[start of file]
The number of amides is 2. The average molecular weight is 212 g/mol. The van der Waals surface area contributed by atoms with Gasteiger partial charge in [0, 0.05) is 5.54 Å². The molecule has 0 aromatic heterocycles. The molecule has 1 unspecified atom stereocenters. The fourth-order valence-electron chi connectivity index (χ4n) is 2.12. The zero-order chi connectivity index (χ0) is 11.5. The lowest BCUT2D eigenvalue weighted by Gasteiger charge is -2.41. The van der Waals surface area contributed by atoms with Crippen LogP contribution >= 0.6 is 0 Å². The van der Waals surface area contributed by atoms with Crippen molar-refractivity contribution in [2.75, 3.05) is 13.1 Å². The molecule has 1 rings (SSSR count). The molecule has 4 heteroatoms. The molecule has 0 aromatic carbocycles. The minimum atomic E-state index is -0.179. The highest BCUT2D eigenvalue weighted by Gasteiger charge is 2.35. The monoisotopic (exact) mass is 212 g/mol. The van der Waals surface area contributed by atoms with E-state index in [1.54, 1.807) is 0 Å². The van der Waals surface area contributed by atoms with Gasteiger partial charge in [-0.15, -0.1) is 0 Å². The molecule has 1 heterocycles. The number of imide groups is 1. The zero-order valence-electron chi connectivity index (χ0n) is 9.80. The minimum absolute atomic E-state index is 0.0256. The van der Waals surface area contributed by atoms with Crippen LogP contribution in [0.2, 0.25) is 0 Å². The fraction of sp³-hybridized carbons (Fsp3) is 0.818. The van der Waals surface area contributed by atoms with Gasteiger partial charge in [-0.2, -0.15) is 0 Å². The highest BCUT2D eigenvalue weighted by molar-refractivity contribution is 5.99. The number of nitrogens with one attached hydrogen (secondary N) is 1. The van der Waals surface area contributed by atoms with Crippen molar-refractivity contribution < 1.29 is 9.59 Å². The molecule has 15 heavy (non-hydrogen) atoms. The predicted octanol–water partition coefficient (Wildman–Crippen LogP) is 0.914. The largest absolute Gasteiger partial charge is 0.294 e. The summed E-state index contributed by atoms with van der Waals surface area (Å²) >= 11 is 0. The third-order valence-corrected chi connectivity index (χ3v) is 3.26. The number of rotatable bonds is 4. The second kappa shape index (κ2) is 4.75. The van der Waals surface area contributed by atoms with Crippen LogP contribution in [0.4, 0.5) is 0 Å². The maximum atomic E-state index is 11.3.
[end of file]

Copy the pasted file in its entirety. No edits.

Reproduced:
The number of amides is 2. The average molecular weight is 212 g/mol. The van der Waals surface area contributed by atoms with Gasteiger partial charge in [0, 0.05) is 5.54 Å². The molecule has 0 aromatic heterocycles. The molecule has 1 unspecified atom stereocenters. The fourth-order valence-electron chi connectivity index (χ4n) is 2.12. The zero-order chi connectivity index (χ0) is 11.5. The lowest BCUT2D eigenvalue weighted by Gasteiger charge is -2.41. The van der Waals surface area contributed by atoms with Crippen LogP contribution >= 0.6 is 0 Å². The van der Waals surface area contributed by atoms with Crippen molar-refractivity contribution in [2.75, 3.05) is 13.1 Å². The molecule has 1 rings (SSSR count). The molecule has 4 heteroatoms. The molecule has 0 aromatic carbocycles. The minimum atomic E-state index is -0.179. The highest BCUT2D eigenvalue weighted by Gasteiger charge is 2.35. The monoisotopic (exact) mass is 212 g/mol. The van der Waals surface area contributed by atoms with E-state index in [1.54, 1.807) is 0 Å². The van der Waals surface area contributed by atoms with Gasteiger partial charge in [-0.15, -0.1) is 0 Å². The molecule has 1 heterocycles. The number of imide groups is 1. The zero-order valence-electron chi connectivity index (χ0n) is 9.80. The minimum absolute atomic E-state index is 0.0256. The van der Waals surface area contributed by atoms with Crippen LogP contribution in [0.2, 0.25) is 0 Å². The fraction of sp³-hybridized carbons (Fsp3) is 0.818. The van der Waals surface area contributed by atoms with Gasteiger partial charge in [-0.2, -0.15) is 0 Å². The highest BCUT2D eigenvalue weighted by molar-refractivity contribution is 5.99. The number of nitrogens with one attached hydrogen (secondary N) is 1. The van der Waals surface area contributed by atoms with Crippen molar-refractivity contribution < 1.29 is 9.59 Å². The molecule has 15 heavy (non-hydrogen) atoms. The predicted octanol–water partition coefficient (Wildman–Crippen LogP) is 0.914. The largest absolute Gasteiger partial charge is 0.294 e. The summed E-state index contributed by atoms with van der Waals surface area (Å²) >= 11 is 0. The third-order valence-corrected chi connectivity index (χ3v) is 3.26. The number of rotatable bonds is 4. The second kappa shape index (κ2) is 4.75. The van der Waals surface area contributed by atoms with Crippen LogP contribution in [0.4, 0.5) is 0 Å². The maximum atomic E-state index is 11.3.